Mammalian chymotrypsin-like enzymes. Comparative reactivities of rat mast cell proteases, human and dog skin chymases, and human cathepsin G with peptide 4-nitroanilide substrates and with peptide chloromethyl ketone and sulfonyl fluoride inhibitors.

Journal Article (Journal Article)

The extended substrate binding sites of several chymotrypsin-like serine proteases, including rat mast cell proteases I and II (RMCP I and II, respectively) and human and dog skin chymases, have been investigated by using peptide 4-nitroanilide substrates. In general, these enzymes preferred a P1 Phe residue and hydrophobic amino acid residues in P2 and P3. A P2 Pro residue was also found to be quite acceptable. The S4 subsites of these enzymes are less restrictive than the other subsites investigated. The substrate specificity of these enzymes was also investigated by using substrates which contain model desmosine residues and peptides with amino acid sequences of the physiologically important substrates angiotensin I and angiotensinogen and alpha 1-antichymotrypsin, the major plasma inhibitor for chymotrypsin-like enzymes. These substrates were less reactive than the most reactive tripeptide reported here, Suc-Val-Pro-Phe-NA. The thiobenzyl ester Suc-Val-Pro-Phe-SBzl was found to be an extremely reactive substrate for the enzymes tested and was 6-171-fold more reactive than the 4-nitroanilide substrate. The four chymotrypsin-like enzymes were inhibited by chymostatin and N-substituted saccharin derivatives which had KI values in the micromolar range. In addition, several potent peptide chloromethyl ketone and substituted benzenesulfonyl fluoride irreversible inhibitors for these enzymes were discovered. The most potent sulfonyl fluoride inhibitor for RMCP I, RMCP II, and human skin chymase, 2-(Z-NHCH2CONH)C6H4SO2F, had kobsd/[I] values of 2500, 270, and 1800 M-1 s-1, respectively. The substrates and inhibitors reported here should be extremely useful in elucidating the physiological roles of these proteases.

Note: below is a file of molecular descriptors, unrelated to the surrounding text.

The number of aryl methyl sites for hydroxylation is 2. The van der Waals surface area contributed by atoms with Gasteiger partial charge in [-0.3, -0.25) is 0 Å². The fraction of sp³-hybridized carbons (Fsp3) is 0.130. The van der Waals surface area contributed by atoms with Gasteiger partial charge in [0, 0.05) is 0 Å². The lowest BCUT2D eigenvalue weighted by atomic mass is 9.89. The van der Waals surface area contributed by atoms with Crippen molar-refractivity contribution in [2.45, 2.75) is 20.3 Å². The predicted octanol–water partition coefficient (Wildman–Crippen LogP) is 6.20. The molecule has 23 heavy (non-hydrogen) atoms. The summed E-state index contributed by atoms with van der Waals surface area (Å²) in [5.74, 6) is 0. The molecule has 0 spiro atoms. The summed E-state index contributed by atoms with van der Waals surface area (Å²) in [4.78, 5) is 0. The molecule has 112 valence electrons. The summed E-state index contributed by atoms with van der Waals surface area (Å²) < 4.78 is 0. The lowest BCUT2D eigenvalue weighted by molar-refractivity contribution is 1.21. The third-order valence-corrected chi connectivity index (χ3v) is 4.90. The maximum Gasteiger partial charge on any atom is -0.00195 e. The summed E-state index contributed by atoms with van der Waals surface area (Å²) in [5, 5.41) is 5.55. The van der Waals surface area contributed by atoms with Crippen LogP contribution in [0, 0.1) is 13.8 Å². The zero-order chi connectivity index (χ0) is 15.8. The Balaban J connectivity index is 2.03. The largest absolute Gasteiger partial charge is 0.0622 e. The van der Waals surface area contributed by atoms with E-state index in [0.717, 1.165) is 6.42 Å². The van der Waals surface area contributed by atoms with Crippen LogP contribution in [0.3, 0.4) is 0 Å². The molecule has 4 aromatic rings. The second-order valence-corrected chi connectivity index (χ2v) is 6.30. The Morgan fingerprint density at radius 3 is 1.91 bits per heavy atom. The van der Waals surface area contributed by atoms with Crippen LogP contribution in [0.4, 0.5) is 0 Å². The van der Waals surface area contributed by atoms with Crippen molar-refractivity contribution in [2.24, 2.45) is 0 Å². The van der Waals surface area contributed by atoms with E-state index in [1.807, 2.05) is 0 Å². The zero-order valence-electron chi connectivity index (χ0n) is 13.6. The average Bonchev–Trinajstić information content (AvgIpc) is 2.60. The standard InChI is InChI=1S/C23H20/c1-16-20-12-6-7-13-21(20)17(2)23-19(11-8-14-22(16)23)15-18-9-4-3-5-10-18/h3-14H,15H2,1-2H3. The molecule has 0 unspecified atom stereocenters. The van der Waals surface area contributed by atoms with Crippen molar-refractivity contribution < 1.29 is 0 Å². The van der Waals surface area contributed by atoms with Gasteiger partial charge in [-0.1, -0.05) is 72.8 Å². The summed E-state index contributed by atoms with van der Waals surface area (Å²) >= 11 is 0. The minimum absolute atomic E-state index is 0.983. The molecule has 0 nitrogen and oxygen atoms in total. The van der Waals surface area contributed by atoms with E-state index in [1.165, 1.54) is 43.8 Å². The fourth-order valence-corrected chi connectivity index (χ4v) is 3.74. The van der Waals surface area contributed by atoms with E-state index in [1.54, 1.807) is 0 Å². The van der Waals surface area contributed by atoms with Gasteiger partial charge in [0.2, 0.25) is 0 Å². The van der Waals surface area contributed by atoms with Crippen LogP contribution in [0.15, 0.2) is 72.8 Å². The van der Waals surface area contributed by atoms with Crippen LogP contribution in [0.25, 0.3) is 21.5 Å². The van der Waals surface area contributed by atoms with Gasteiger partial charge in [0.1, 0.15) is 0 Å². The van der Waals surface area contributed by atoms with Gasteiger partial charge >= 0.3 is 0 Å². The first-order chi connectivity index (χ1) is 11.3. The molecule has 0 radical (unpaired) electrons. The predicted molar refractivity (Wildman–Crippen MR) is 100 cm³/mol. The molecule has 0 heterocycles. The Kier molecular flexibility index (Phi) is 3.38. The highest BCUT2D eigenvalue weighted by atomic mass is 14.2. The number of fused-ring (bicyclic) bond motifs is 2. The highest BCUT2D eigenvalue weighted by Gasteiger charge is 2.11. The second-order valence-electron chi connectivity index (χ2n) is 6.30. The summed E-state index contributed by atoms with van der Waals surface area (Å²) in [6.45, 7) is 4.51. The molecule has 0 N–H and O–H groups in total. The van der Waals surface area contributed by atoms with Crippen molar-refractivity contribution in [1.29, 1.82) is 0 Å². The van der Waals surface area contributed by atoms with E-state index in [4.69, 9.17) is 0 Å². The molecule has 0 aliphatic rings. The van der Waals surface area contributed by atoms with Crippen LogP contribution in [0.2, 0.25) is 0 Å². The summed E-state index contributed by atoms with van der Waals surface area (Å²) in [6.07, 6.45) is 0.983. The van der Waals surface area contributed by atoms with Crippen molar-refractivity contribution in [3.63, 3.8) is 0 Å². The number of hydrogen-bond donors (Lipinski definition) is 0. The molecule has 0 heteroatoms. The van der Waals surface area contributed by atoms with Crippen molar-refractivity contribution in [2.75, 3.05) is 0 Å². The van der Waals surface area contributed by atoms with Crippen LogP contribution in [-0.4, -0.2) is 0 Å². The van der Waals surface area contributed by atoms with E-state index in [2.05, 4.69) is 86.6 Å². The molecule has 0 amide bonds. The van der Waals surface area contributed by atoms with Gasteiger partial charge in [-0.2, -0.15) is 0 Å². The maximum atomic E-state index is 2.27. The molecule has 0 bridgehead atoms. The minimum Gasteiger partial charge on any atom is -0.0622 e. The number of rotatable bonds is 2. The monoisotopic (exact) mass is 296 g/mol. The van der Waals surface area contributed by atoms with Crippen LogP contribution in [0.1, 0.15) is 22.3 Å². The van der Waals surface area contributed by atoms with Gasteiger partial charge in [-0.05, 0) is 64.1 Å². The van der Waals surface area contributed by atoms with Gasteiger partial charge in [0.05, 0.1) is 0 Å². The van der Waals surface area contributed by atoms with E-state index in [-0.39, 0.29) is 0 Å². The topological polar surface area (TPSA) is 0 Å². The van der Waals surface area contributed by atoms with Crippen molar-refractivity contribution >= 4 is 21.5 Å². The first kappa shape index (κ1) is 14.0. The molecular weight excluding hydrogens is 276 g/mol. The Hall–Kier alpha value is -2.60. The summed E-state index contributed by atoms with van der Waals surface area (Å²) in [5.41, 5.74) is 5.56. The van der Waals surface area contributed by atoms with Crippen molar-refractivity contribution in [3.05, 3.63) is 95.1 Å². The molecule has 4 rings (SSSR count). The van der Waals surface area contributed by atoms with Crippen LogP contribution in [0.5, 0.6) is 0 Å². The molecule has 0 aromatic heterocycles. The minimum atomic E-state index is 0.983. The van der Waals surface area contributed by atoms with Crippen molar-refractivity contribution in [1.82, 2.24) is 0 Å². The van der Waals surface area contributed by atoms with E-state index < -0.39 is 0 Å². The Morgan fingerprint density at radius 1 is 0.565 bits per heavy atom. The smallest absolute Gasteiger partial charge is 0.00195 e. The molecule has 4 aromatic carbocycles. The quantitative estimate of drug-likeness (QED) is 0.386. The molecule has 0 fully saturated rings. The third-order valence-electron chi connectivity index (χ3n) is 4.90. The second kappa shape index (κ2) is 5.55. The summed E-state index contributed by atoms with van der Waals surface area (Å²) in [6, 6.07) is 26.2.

Full Text

Duke Authors

Cited Authors

  • Powers, JC; Tanaka, T; Harper, JW; Minematsu, Y; Barker, L; Lincoln, D; Crumley, KV; Fraki, JE; Schechter, NM; Lazarus, GG

Published Date

  • April 9, 1985

Published In

Volume / Issue

  • 24 / 8

Start / End Page

  • 2048 - 2058

PubMed ID

  • 3893542

International Standard Serial Number (ISSN)

  • 0006-2960

Digital Object Identifier (DOI)

  • 10.1021/bi00329a037


  • eng

Conference Location

  • United States